30Boxes Review: It’s My Life Online

Time is something no one ever has enough of. Even more so in today's world of super fast food, fast cars, fast internet connections, fast money transfers etc. etc. Time Management is one lesson almost everyone should learn. Of course, how better to manage your time than with with a calendar. No I don't mean the old paper and pen affairs, I mean the new, slick Web 2.0 calendars. So here's a look at what I consider is the best calendar app out there: 30Boxes.

I've been looking for a good calendar program for quite some time now, and in the course of my searches, I've looked through a good few, both offline and online. But I never could use any of them for more than a few days due to one simple reason: usability. You see, the old pen and paper planner and calendar may not look too cool, but it's hard to get something that beats it at it's own job: keeping your schedule organized. Face it: why click half a dozen times to add an appointment, when I can scribble it into my pocket calendar in a fraction of the time? None of the desktop calendars I tried including Microsoft Outlook had quite the simplicity that I wanted. I wasn't a corporate executive who had a secretary to keep track of my appointments, I was just a student who wanted to get my homework and projects in on time. Many of the online calendars I tried weren't really that much better.

Enter 30boxes. In my opinion, 30boxes has everything right from the word Go!. When you visit their site you're presented with a sample calendar, which you can play around with and get a feel for the whole thing. Signup is easy, with just a name, password and email address required (though there are ample customization opportunities available). The whole page is dominated by, yes you guessed it 30 boxes. The centre piece is one big calendar. Though it may not look too inspiring at first, you'll soon realize how great it is to be able to skim through all your plans without the distraction of a dozen different buttons. Usability is the forte of this little service, and it will deliver you a smile. Unlike most calendars, 30Boxes doesn't need you click a dozen times to add a tiny entry and doesn't clutter the interface with useless buttons. New events can be added by just typing the name of the event and the date and time, one after the other into the "Add" box at the top. Just type and hit Enter and that's it, your calendar now has a new event added. You can even add colours or tags like "work" and "play" and anything else you might want to add, right in the Add box itself. Once added, changing or adding other information about an event is just a click away.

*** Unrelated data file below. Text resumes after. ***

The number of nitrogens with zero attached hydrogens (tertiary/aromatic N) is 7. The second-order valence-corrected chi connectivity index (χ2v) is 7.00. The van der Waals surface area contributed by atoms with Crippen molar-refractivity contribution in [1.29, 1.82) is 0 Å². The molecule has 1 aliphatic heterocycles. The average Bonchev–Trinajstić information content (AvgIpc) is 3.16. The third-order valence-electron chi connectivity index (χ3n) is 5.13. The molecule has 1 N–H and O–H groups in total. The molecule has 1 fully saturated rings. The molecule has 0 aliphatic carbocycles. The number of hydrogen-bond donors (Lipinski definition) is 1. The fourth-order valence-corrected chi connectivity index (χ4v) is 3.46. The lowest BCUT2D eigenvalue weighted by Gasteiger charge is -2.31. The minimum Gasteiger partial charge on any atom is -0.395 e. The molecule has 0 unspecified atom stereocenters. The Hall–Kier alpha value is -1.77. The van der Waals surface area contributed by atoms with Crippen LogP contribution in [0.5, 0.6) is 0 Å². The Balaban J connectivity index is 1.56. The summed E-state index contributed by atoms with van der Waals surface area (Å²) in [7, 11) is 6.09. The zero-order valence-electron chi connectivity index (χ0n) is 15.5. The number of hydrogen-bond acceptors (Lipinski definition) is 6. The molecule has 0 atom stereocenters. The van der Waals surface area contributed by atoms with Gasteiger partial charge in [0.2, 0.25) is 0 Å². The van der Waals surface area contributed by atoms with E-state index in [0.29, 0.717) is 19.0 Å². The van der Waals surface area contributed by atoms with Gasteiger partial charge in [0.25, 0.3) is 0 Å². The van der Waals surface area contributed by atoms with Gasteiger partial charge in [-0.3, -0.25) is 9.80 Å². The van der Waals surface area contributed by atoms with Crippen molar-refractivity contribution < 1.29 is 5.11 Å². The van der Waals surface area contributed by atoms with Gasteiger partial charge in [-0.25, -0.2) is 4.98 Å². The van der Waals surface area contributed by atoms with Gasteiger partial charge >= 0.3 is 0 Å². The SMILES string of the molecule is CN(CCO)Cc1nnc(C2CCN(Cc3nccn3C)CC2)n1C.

30Boxes uses AJAX and other Web 2.0 technologies to deliver a superb product. The interface is fast and snappy and almost everything can be accessed with a simple mouseover of the appropriate button. And since your calendar is on the net, it's a snap to share it with others. You have a choice of a variety of technologies to choose from including RSS, iCal and JavaScript or HTML buttons for your website or blog. You can assign colors and tags to your events and can search your calendar for tags or other keywords. There's also a nice to-do list which is quick and easy to manage, with the same Add box interface as the calendar itself. Students as well as busy professionals will find it very helpful, although I wish you could drag and drop from the calendar to the list and vice-versa.

    Now it would only be fair to say that there a number of other online calendas and to-do lists out there, the most popular would probably be Google Calendar and Kiko. They are good products, but Google Calendar simple lacks the slickness and Kiko's default is certainly colorful, but is a bit too cluttered for me. If you can recommend a good calendar app other than the ones mentioned, drop a comment and I'll give it a look. But if you're no-nonsense type of person who likes something that gets the job done quick without unnecessary frills, I think you'll enjoy your 30Boxes a lot. Have fun!

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Published by

Shrutarshi Basu

Programmer, writer and engineer, currently working out of Cornell University in Ithaca, New York.

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